By Hook or by Crook: Warner Bros’ Reactionary Approach to the DCEU Will (Eventually) Yield Results

I once heard it said that the most distinguishing feature of Tom Cruise’s career is that every movie he’s cast in seems to be a direction reaction to the popular narrative surrounding himself as an actor.  He started off getting “pretty boy” work as a teen pseudo-idol and so crafts himself into an A-list action star.  Then when the narrative changes to him just being a vapid action star who can’t pull of big, meaty roles, he inserts himself into a series of prestige films to wrack up a Hell of a lot of street cred.  And now that he’s starting to come along in years, he’s reasserted himself as a latter-day action star in an apparent bid to show people how physically fit he still is: defiantly staring down his sixties with the suppose virility of a man in his twenties.

The same could be said about Warner Bros’ post-Nolan attempt to create a cinematic universe to rival (if not completely overtake) the Marvel Cinematic Universe as king of the comic book blockbuster.  Because the MCU is light and fun and colorful, Man of Steel (2013) doubled down on Nolan’s grimdark Batman aesthetic and became drab, washed-out and rippling with existential ennui.  When that proved to be decisive among the movie-going public (and Superman fans in particular), they reacted by transforming what was then-bulled as Man of Steel 2 into Batman v. Superman: Dawn of Justice (2016): a larger ensemble piece that meta-textually dealt with the critical reception of Man of Steel and was meant to be the missing link between that first movie and the long-awaited Justice League (2017).

But when that movie was savaged upon release, Suicide Squad (2016) was re-edited in the eleventh hour by the production company that made its trailer (and not by writer-director David Ayer) in order to be superficially more fun and colorful.  And when that didn’t work, DC went all-in on creating Justice League into a bullet-proof mish-mash of what everybody supposedly wanted out of a DC movie (leaving Wonder Woman (2017) entirely to its own devises and, subsequently, allowing it to actually be good).  They replaced Zack Snyder in post-production with Avengers (2012) helmsman Joss Whedon and cobbled together a Frankenstein’s Monster of re-colorized footage, jokey-joke character interactions and re-written plot points that likely make even less sense than they did in whatever rough cuts Warner Bros executives deemed “unwatchable” in the months prior to its eventual release.

And now, five years into their fractured flagship franchise, their only one unquestionable success is Wonder Woman, and that is the new gold standard that they’re reacting to.  It was bold, colorful, was deeply focused on its characters every step of the way and was, above all, actually fun to watch.  It struck the necessary balance between fidelity to its title character and the needs of her World War I-set story.  It didn’t matter that it was basically a worse version of Captain America: The First Avenger (2011).  The fact is that it was good, and that was enough for a fanbase screaming out for at least one not-terrible movie headlined by one of DC’s iconic trinity in this new continuity.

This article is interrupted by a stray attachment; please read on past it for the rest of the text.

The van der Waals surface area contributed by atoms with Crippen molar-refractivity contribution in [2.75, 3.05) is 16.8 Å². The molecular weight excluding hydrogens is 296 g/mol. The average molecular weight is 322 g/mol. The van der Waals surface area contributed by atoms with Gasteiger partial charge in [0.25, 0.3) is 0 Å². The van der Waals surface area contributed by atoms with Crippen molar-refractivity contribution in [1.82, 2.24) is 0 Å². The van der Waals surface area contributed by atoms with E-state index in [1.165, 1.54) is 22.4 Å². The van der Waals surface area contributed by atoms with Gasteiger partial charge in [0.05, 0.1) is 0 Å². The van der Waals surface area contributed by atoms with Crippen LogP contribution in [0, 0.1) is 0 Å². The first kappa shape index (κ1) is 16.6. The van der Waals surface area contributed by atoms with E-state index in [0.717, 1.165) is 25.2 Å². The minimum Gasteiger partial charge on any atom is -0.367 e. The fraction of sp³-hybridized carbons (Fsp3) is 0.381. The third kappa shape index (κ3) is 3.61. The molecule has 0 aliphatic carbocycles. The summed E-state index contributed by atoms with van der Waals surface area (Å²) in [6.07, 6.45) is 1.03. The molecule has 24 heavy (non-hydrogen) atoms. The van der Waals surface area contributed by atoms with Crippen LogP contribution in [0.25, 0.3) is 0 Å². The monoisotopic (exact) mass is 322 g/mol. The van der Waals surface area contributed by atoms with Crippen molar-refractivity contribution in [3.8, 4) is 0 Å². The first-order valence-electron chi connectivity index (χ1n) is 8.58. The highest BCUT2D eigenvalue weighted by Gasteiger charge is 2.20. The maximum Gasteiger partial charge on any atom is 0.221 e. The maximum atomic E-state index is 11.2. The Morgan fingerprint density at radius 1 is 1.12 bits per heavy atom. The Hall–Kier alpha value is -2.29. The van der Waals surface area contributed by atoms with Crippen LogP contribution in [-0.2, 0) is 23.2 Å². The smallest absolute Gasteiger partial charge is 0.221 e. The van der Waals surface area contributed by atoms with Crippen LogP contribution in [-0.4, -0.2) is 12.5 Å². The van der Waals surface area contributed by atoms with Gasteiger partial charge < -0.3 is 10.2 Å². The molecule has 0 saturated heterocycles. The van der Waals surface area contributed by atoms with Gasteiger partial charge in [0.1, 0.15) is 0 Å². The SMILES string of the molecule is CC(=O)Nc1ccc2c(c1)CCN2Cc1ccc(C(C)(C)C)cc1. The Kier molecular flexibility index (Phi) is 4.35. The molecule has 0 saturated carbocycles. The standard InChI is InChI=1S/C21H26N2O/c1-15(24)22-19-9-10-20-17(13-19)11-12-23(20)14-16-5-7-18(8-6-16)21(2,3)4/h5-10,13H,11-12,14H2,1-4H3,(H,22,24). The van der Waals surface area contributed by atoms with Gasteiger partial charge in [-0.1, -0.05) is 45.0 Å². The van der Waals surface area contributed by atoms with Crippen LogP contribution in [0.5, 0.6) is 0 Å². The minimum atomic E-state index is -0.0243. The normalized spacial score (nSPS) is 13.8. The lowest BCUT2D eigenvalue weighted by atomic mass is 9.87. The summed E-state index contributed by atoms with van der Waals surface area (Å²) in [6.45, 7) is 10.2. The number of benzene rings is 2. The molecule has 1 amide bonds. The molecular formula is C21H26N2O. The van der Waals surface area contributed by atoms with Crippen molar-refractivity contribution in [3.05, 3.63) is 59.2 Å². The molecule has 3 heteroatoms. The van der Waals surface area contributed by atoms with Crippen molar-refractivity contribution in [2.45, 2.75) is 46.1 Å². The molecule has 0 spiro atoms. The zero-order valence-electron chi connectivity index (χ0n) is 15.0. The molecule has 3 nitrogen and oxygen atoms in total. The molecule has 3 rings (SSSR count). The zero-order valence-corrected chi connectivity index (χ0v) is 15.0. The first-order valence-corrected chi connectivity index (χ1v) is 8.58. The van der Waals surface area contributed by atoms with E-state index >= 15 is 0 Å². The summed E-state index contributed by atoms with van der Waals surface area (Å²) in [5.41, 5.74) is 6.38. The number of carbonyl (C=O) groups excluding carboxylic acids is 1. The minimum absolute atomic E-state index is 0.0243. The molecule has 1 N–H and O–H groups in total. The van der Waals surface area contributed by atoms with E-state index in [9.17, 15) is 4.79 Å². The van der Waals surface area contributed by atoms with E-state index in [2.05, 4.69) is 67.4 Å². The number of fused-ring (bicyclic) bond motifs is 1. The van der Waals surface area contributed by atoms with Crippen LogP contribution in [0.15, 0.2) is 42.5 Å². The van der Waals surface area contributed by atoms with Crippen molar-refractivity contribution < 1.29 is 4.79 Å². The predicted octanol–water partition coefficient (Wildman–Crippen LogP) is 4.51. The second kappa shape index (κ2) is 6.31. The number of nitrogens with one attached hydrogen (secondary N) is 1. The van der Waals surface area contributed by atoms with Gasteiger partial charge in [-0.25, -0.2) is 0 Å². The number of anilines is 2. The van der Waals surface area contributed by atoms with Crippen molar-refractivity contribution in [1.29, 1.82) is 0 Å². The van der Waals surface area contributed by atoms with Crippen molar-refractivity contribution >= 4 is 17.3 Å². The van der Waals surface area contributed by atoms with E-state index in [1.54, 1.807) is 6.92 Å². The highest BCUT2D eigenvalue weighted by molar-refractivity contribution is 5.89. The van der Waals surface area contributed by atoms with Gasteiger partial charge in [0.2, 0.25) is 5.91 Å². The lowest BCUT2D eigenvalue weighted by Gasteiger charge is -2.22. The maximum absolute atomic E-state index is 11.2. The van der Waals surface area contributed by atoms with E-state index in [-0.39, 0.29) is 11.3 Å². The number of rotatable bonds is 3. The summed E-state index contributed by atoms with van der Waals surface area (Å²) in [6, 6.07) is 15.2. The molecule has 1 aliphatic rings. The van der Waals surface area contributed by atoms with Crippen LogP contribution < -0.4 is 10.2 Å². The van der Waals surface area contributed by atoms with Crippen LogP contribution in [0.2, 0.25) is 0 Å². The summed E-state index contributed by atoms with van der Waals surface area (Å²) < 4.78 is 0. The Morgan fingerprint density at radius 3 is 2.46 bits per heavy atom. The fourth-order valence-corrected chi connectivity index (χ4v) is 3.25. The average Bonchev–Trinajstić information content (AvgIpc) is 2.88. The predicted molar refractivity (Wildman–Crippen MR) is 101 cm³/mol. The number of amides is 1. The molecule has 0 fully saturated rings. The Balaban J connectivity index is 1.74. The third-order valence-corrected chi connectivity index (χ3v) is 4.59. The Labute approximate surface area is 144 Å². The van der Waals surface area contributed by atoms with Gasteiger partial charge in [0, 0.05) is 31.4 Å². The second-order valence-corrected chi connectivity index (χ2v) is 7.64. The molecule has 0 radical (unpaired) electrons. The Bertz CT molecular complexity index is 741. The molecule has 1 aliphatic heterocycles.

This is why, for instance, Aquaman (2018) is not only so infectiously colorful (between its omnipresent bioluminescent algae and dramatic underwater lava flumes), but essentially co-lead by Aquaman love interest Mera rather than solely focusing on the Atlantean king.  This is why Shazam! (2019) looks like he leapt straight from one of his Golden Age adventures: bright red and unapologetically childish.  This is why Harley Quinn’s developmentally confused solo movie has morphed into Birds of Prey, an all-girl team-up that’s likely to include frequent Quinn compatriots Poison Ivy and Catwoman.  And this is why Warner Bros has now greenlit a Supergirl movie while the movie-going world trepidatiously awaits news for when we’ll be forced to choke down an actual Man of Steel 2.

It remains to be seen if any of this will work in practice.  And even thought Warner Bros has lied to me before (repeatedly, as it turns out), their upcoming slate of movies is at least looking a lot better than what we’ve been getting so far.  If I didn’t have any reason to think otherwise, I’d say that Aquaman actually looks good.  If I didn’t have any reason to think otherwise, I’d say that Shazam! looks good.  Wonder Woman 1984 (2019) does actually look good, but Warner Bros’ newfound interest in the property makes me increasingly nervous about what the end-result will be for it (seeing as how their diverted attention the first time around is what created the circumstances for the first movie to actually be good in the first place).

Maybe it’s really just taking Warner Bros this long to figure out the error of their ways.  Maybe it took trial and error (and well over $1 billion in production costs over five years) to figure out what Marvel knew from the get-go: that tentpole action blockbusters are worth seeing when they’re actually fun and make sense on their own terms.  And if that’s what it took: fine, okay, I get it.  As long as in the end they can start churning out good movies (on purpose, mind you), then I’ll happily shell over $10 at a time to see my other favorite superheroes on the big screen.

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